One thing keeps reappearing – remakes. If you’re a Bollywood fan, here’s a question. Who made the originals? Hollywood or Bollywood? You’d be surprised at how much of what is produced is similar in story and plot. Yes there are Indian superheroes and they eat curry. Films get watched by filmmakers, which helps them produce more. Sometimes it’s original, sometimes a homage or a good plot recycled with a twist, but we have many reboots and remakes. How many Star Trek Enterprise crews are there? How many James Bonds? He dies again in No Time to Die but the end credits say ‘James Bond will return.’ What about the trailer to Indiana Jones and the Dial of Destiny? It shows a young Indiana. Perhaps the clock is being turned back, another past or another future. Is a reboot on the horizon? The voiceover of Indiana’s sidekick, backed by familiar music, says he misses the various adventures. When Indiana says ‘those days are gone’, he’s told, ‘perhaps not.’ What could this be, as we witness an age-reversed Indiana Jones? Magic, time travel, who knows, but do those special edition complete DVD boxsets you once bought seem pointless, now that a reboot might be on the horizon?
It seems there is a yearning in some films to go back to what works or, if one was cynical, to do what sells. Yet, just as Avatar 2 seems to be pitched at younger people with a similar storyline to draw new audiences than ones blown away in the noughties, then what’s left seems to be a limit. It is fun to have an Indiana or Skywalker for each generation but it’s a repeat isn’t it?
There is an end
The Bible says we’re destined to live once and then die (Heb. 9:27) or rather die once. In an era of Marvel, Chris Hemsworth, who plays Thor, takes another role. He is more intriguing in the docuseries Limitless as he explores the science of eating, fasting, exercise and pushing oneself so that we live longer. You see God’s hand at work in the way he has designed the human body to operate, but you also hear good advice and fallacies mashed together that somehow, we have power within our abilities to live longer. I’m glad films like Top Gun: Maverick live out age on screen with Tom Cruise knowing he may never make one like this again. In the final episode (which I’ve yet to see, and it could be an article in itself!) Hemsworth puts on a suit that helps him experience what it’s like to be an octogenarian.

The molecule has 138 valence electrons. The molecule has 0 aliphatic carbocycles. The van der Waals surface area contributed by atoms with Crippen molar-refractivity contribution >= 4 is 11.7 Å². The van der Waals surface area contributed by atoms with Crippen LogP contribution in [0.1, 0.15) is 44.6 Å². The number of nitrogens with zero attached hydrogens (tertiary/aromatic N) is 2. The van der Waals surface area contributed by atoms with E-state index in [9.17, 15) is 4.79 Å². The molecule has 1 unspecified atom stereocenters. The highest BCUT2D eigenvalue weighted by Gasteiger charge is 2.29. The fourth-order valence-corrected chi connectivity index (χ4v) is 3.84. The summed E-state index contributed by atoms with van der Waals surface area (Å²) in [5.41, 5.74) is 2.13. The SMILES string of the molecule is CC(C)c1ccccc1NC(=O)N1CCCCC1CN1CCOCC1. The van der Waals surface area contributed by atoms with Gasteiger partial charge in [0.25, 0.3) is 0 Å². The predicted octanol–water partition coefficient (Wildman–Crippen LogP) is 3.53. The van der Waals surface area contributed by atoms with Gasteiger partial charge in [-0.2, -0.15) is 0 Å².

Therein lies the wonder of the gospel of our Lord Jesus Christ. The old, old story doesn’t need any makeup. It’s not magic but historical and evidence that Jesus offers life after death. One experience I’m sure you and I share is that after investing a great deal of time in a series, we find the ending doesn’t justify the time spent. Disappointment comes and you question what was the point of watching it. You wonder if the writers suddenly knew they were going to run out of budget or were not up for renewal, so they went for a suboptimal ending. There are only a few great endings aren’t there?
God will renew, not reinvent, and there will be a new heaven and a new earth (Rev. 21:1). The fall will never be repeated. There will always be brilliant and original media to watch but they will never come close to imaging or reimagining the reality of what is to come for the Christian. So go on, invite your friends for a film night, go to the cinema, pump iron with friends to your tunes, talk with another, engage with culture and enjoy threads of God’s image that you can praise, but when that fallacy or idolatry appears then mingle and mull the authentic message and the hope Jesus offers and keep praying for this industry.